"For [his sister], he must become impure"Leviticus 21:3.

Priests are commanded to become ritually impure [by attending the funerals of] their next of kin. Since the Torah normally forbids priests from becoming impure through contact with a corpse, one might think that the allowance for them to attend the funeral of a relative is simply to provide them with that option, but is not compulsory. Therefore the Torah clarifies that it is mandatory. As the Talmud related that Yosef the Priest's wife died on the eve of Passover and he didn't want to become impure by attending her funeral [so that he should be able to sacrifice and eat from the Paschal Offering], so the Sages "pushed" him and forced him to become impure.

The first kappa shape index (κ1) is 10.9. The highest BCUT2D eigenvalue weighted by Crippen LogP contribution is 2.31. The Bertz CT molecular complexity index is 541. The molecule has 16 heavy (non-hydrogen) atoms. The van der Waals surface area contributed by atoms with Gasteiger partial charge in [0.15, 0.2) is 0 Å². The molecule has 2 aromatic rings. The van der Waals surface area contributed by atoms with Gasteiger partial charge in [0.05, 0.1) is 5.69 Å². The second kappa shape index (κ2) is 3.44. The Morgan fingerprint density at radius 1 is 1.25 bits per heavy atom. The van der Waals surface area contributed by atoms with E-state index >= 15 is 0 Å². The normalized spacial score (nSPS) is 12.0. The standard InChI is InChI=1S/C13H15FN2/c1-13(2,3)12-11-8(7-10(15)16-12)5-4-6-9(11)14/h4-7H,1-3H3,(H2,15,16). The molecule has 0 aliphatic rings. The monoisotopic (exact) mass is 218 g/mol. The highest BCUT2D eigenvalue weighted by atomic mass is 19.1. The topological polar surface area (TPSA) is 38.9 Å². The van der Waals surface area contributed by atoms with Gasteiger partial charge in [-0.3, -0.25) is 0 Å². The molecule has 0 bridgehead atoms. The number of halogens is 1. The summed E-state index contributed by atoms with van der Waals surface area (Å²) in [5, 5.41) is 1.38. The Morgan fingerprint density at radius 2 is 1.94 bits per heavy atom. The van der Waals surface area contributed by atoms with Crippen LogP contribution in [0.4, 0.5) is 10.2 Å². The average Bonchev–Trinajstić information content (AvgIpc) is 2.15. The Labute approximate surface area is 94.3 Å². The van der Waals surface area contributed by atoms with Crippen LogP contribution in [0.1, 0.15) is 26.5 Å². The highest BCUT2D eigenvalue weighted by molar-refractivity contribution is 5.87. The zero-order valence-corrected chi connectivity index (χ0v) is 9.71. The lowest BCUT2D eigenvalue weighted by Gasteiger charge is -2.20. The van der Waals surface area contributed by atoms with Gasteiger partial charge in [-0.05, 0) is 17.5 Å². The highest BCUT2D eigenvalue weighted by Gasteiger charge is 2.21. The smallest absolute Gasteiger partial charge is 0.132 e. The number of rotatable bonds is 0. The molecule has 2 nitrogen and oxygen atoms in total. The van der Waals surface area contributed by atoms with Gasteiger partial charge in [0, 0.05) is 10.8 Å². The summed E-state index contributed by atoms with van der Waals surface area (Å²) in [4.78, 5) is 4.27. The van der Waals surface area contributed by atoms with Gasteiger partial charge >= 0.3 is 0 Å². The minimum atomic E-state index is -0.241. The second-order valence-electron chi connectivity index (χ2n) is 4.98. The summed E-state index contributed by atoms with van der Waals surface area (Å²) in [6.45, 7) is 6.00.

Included in this mitzvah is the general obligation that everyone – priests and Israelites alike – mourn the deaths of their next of kin. (And it is because of the priest's obligation to mourn that the Torah obligates him to attend the funeral and show his respects.) According to Torah law, the mourning period is one day [following the burial]; the Sages extended this to a seven-day period of mourning.